At 101, he knows a thing or two about working out and staying fit

Yehuda Hammer, 101, demonstrates part of his exercise routine — 30 minutes on a recumbent cross trainer — at the Lions Gate retirement community in Voorhees Township, N.J., on Tuesday, Jan. 30, 2018. TIM TAI / Staff Photographer

Yehuda Hammer, who was born in 1916, strides into the fitness center at Lions Gate in Voorhees.

He carries a cane, although he doesn’t seem to need it.

“Not always I can move so quick,” he explains, setting the cane against the wall.

“When you’re old, you’re old.”

But when you’re an active, independent, sharp-minded centenarian who spends an hour a day working out on cross-training, chest press, and universal machines, even being very old can seem relative.

And while classical music is playing and no clang-and-bang of free weights can be heard in this fitness room — it’s not a pumping iron, thumping soundtrack sort of gym — Hammer’s exertions have paid off.

“He has the muscle strength of a 40-year-old,” says his physician, Kevin Overbeck, 41. “His bicep strength is remarkable.”

So is the man himself.

A widower with one surviving child, five grandchildren, and four great-grandchildren, Hammer was born in Poland, survived the Holocaust, and endured being imprisoned in Stalin’s Russia.

The anti-Semitism he experienced in his youth convinced him of the need for a Jewish state, and he became a Zionist at age 17. He moved to what is now Israel in 1947 and participated in the refugee resettlement effort made famous by the book and the movie, Exodus; he immigrated to the United States in 1960 and worked mostly as a tailor.

Original paintings by Israeli artists are prominently displayed in his apartment in Lions Gate’s independent living section. Hammer moved there from his Long Island home in 2014,  at age 98.

“That’s the Golan Heights,” he says, pointing to a particularly handsome canvas on the wall as he arranges family photos on the dining room table.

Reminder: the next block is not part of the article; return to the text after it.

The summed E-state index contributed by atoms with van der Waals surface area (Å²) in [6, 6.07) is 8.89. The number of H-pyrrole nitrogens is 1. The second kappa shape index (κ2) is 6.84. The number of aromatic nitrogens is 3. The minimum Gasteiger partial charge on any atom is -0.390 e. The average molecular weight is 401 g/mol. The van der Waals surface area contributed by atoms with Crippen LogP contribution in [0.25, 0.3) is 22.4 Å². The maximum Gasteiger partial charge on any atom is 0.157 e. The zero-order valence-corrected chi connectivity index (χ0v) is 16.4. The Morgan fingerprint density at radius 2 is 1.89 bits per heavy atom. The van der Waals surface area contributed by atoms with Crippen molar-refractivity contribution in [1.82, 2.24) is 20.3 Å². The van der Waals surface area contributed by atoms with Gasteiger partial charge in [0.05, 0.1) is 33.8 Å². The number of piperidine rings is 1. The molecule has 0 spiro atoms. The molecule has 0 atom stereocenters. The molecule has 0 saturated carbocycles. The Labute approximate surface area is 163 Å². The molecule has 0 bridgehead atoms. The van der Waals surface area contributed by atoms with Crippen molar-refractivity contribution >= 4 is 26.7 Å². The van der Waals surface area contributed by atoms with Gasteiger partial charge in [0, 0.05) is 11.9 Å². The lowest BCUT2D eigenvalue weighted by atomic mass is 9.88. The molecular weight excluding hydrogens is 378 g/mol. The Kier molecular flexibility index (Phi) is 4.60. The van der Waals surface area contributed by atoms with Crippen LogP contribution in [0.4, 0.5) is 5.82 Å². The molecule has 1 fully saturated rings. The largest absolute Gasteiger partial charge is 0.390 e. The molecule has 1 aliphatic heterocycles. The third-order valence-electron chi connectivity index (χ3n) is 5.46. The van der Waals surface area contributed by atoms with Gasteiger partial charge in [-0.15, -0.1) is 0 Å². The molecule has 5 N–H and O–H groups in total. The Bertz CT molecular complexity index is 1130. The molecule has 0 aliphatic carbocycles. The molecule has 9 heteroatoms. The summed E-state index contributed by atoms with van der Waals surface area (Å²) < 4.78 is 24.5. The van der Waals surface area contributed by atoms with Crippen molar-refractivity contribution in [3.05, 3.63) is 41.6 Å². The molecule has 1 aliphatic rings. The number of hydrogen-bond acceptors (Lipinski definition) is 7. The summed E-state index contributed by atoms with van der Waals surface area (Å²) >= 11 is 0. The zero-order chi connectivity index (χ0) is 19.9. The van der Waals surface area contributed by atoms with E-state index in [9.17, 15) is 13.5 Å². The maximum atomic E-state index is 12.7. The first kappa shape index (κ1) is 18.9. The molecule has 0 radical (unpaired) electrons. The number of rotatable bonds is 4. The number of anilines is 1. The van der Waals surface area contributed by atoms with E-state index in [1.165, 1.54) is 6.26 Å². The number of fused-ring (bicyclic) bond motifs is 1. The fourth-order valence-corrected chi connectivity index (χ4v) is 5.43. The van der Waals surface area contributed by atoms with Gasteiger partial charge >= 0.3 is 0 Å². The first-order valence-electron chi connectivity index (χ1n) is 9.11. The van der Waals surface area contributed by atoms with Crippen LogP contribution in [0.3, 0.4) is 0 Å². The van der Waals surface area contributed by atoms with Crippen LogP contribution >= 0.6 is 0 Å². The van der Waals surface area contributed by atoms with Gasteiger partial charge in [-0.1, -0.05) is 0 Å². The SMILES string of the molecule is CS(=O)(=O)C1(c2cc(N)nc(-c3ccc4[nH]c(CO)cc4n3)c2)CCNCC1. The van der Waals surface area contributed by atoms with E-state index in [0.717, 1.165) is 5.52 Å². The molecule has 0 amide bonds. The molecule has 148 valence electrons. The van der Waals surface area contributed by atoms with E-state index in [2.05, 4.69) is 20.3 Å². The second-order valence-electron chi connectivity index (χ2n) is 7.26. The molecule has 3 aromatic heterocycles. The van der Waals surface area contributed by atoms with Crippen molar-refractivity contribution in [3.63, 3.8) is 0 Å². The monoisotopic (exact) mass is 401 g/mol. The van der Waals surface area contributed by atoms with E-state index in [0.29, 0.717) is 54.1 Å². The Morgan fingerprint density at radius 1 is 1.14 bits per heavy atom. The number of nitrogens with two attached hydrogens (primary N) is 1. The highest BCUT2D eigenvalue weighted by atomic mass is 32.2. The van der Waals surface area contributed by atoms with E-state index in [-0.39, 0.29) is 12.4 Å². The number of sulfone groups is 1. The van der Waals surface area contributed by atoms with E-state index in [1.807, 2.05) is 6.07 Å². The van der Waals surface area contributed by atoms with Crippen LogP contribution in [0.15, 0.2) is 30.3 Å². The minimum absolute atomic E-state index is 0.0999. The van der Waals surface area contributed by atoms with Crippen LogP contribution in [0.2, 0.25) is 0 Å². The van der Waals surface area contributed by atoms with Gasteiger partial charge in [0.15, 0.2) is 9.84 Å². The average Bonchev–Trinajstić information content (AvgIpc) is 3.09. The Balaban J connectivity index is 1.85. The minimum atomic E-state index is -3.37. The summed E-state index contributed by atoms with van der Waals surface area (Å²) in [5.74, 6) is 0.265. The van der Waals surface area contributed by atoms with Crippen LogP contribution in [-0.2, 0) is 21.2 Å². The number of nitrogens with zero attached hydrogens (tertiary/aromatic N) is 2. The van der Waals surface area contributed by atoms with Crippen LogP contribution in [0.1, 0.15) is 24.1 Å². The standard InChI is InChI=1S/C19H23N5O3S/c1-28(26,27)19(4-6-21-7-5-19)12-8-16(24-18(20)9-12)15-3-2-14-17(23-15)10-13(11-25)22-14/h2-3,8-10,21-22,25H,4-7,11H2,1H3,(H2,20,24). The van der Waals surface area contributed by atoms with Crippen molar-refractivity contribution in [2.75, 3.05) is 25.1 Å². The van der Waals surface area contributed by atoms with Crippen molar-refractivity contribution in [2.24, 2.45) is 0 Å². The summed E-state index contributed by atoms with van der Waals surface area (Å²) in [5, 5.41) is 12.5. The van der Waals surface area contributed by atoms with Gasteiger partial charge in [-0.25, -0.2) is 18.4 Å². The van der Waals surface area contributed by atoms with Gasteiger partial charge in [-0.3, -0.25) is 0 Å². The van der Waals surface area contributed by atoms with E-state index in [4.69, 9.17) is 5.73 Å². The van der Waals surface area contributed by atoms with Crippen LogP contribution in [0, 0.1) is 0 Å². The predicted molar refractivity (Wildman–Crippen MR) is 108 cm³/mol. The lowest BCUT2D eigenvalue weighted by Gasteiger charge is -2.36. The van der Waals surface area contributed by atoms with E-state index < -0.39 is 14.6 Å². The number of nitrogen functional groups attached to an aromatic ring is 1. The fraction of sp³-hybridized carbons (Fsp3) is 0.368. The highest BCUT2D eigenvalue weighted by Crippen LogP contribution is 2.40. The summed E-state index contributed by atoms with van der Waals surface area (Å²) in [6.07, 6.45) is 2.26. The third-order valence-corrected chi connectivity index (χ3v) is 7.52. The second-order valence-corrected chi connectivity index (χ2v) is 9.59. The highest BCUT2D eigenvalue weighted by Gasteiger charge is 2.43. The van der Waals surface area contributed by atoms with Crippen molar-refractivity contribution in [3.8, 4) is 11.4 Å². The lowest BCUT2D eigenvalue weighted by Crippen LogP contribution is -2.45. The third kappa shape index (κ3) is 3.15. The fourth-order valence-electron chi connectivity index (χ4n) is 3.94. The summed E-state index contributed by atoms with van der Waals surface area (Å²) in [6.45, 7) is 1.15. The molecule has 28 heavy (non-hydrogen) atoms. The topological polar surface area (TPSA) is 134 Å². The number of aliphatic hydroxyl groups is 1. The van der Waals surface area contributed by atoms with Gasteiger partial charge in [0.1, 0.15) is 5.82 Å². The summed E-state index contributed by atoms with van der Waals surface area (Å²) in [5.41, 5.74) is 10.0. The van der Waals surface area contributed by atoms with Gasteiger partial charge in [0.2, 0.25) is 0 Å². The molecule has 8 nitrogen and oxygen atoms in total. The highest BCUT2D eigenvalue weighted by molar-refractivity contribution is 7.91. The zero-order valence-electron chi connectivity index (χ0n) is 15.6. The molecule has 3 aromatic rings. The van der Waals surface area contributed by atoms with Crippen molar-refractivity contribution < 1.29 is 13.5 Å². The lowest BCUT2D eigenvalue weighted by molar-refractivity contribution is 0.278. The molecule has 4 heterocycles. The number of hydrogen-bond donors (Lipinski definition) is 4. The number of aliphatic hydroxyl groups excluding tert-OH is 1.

It’s a busy morning: Hammer is entertaining a newspaper columnist, a photographer, his doctor, and several officials of Lions Gate. He’s gracious and seemingly unfazed by it all, although anxious to start his workout.

I want to be this guy when I grow up.

“There’s no secret,” Hammer says. “I’m a simple person.”

He is, however, a big believer in exercising and stretching before he gets out of bed in the morning. He says it gets the blood flowing and gives him energy to start the day.

“Before I exercise [in bed], I’m lame,” he says. “Exercise makes me able to move.”

Hammer also walks regularly, although he doesn’t use the Lions Gate pool because he’s “not a good swimmer.” He stays busy, enjoys the company of other people, and  says life’s adversities have made him stronger.

“I never was sick. Maybe a cold, a running nose. But I never was in the hospital,” he says. “And I always in my life worked a lot.”

But he adds: “I want to tell you, It wasn’t so easy.”

Down-to-earth and matter-of-fact, Hammer and his doctor share an easygoing rapport.

“Mr. H has lived 60 years longer than I have. And I’m going to give him advice? I do a lot more listening.” Overbeck says. “By listening to him, I can tell others what works and doesn’t work.”

Camera icon TIM TAI / Staff Photographer
Susan Love, CEO of Jewish Senior Housing and Healthcare Service; Yehuda Hammer (center), 101; and Kevin Overbeck, a physician at Rowan University’s New Jersey Institute for Successful Aging who works with Hammer, at the Lions Gate retirement community fitness center in Voorhees.

Overbeck is a primary care physician at Lions Gate and is a faculty member of the New Jersey Institute for Successful Aging at Rowan University’s School of Osteopathic Medicine in Stratford.

The institute provides comprehensive medical and psychiatric services from its satellite office at Lions Gate. The retirement community offers assisted living and skilled nursing care, as well as independent living, for about 400 people.

“What the physicians learn in their practices at Lions Gate is not only translated into research but into educating future physicians,” says Lauren Budesa, the institute’s director of administration.

Clinical experiences, observations, or insights Overbeck and his institute colleagues make at Lions Gate may be helpful in developing treatment approaches “that can be used in outpatient settings” for conditions such as dementia, Budesa says.

Doctors in training “tend to encounter older people in the hospital, when they’re at their weakest,” Overbeck notes.

“After I met Mr. Hammer, I started to think, what if your best self  — not necessarily your strongest self, but your best self  — is when you’re 90. What if we continue to evolve decade by decade?”

Not only the doctor has found Hammer inspiring; younger Lions Gate residents have, too.

“Some folks who are 90-something see Mr. Hammer and tell me they’ve been working out,” Overbeck says. “He’s a tremendous influence on this community.

“Maybe it’s possible that Mr. Hammer is his best self today. At 101.”